In ancient China mystical fruit are a big deal. So when child god Na Cha (You Long), the Bart Simpson of Chinese mythology, shakes loose seven peaches from the Heavenly Tree his dad, General Li Jing, is mightily pissed. The peaches promptly descend to Earth in the form of seven evil monsters to terrorize humankind. Oops! Poor Li Jing is summoned to face the wrath of the Jade Emperor. Whereupon a recalcitrant Na Cha and his two older brothers (both useless) journey to the mortal realm on a righteous mission to save humanity, retrieve the peaches and kick giant monster ass.
Strangely Na Cha and the Seven Devils received its digital release several years after its sequel, Na Cha the Great (1974) which replaced child actor You Long with martial arts idol Alexander Fu Sheng. While the Chang Cheh-directed follow up has a momentum and visceral edge lacking in this earlier Shaw Brothers production, the original is grander in scale and less stage-bound mixing stunning scenery with equally lavish sets. It comes from the creative team behind Toei's The Magic Serpent (1966). Co-directors and special effects creators Tetsuya Yamanouchi and Michiyoshi Doi were among an array of Japanese filmmakers the Shaw Brothers brought to revitalize the Hong Kong film industry at a time when Japanese cinema was the most technologically advanced in Asia. Especially when it came to special effects of the giant monster variety. Of course most of these directors adopted Chinese pseudonyms since bitterness over the Pacific war still lingered in the public mind.
With its freewheeling mix of musical romance, kick ass kung fu action and rubbery monster effects, Na Cha and the Seven Devils evokes Shaw Brothers earlier quartet of Monkey King movies spearheaded by The Monkey Goes West (1964) although for westerners its whimsical tone may prove more reminiscent of The Singing Ringing Tree (1957) (which did not feature any martial arts, but you get the idea). While perhaps not up to the standards set by Godzilla creator Eiji Tsuburaya the puppet creatures featured here are eye-catching and well paired with the film's many surrealistic sets. Among the most impressive creatures is the huge flame-spewing dragon that features in the film's best sequence devastating an entire village. Right before Na Cha jumps on its back and rides it into submission. The film also showcases an entirely different kind of special effect in the form of Tina Chin Fei, glamorous star of Shaw films Summons to Death (1967), Temptress of a Thousand Faces (1969) and later her own talk show The World of Tina Chin Fei, vamping it up as one of the more enticing demons White Fox.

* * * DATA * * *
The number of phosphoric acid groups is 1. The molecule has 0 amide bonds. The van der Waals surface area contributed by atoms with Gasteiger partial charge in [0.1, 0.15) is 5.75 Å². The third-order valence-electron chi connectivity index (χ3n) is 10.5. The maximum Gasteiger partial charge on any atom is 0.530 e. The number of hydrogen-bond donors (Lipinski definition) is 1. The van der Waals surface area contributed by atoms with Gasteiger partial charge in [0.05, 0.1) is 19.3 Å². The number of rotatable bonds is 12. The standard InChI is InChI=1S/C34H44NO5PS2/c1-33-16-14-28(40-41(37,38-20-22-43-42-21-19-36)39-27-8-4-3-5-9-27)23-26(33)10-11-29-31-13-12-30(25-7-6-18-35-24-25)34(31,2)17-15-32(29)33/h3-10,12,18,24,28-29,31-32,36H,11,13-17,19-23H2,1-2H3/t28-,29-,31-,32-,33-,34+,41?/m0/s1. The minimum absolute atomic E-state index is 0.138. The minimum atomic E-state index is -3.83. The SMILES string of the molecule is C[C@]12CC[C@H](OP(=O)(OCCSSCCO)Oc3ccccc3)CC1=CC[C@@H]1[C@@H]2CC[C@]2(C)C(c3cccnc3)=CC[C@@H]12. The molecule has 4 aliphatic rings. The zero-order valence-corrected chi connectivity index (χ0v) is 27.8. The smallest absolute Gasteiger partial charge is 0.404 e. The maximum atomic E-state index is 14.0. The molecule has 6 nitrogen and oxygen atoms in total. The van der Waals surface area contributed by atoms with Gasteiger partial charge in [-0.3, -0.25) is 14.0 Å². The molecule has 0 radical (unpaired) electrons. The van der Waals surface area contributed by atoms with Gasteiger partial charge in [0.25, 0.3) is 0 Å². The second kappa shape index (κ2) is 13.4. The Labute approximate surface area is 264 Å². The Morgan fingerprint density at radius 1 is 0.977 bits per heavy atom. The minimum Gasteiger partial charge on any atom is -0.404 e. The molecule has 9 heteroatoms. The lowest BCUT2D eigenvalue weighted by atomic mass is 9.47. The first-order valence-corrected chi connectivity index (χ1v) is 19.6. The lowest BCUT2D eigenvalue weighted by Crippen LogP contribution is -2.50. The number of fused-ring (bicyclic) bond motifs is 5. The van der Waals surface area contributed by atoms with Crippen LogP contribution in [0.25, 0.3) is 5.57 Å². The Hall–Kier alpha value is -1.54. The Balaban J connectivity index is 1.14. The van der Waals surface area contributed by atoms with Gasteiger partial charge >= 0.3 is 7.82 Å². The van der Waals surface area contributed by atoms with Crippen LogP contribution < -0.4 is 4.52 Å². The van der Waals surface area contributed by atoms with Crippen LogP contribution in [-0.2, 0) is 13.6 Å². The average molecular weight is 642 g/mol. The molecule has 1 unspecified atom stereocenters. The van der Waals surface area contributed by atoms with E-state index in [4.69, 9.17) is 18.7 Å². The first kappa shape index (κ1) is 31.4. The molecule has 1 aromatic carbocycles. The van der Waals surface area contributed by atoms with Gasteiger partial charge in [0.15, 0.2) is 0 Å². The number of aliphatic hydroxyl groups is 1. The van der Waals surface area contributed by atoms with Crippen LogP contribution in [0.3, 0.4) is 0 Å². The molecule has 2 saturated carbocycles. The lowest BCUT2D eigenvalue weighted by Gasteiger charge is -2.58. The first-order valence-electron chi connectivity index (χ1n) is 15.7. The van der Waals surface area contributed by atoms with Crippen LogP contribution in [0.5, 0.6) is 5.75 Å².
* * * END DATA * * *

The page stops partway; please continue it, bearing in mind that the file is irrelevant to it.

Young lead You Long is a remarkable athlete and likable screen presence with an instantly ingratiating smile. He ably captures the quirky but precise mix of naivety, idealism and super badassery that make Na Cha such a unique and interesting mythological hero. Alas the film spends less time on his super-heroics and the amusing antics of various monster-costume-clad ne'er do-wells than on stale, repetitive scenes of various courting couples. The almost slasher movie like plot trots out several sets of young lovers whose protracted romantic (in some cases bawdy) shenanigans are cruelly curtailed by murderous demons. Until Na Cha flies in on his trademark fiery flying wheels to set things right and wake up the audience. None of the bland human characters bear much in the way of personality. Nor do their individual subplots amount to much. Yet they hog an ungodly amount of screen-time as living embodiments traditional Chinese values of piety, purity and filial duty. At least the finale ramps up the monster action climaxing with a spectacular aerial battle where Na Cha takes on both the dragon and a demon bird. Assisting with the demon-busting is Na Cha's ally the so-called "Celestial Dog" - who turns out to be a jolly German Shepherd in a cute kung fu outfit. Aww.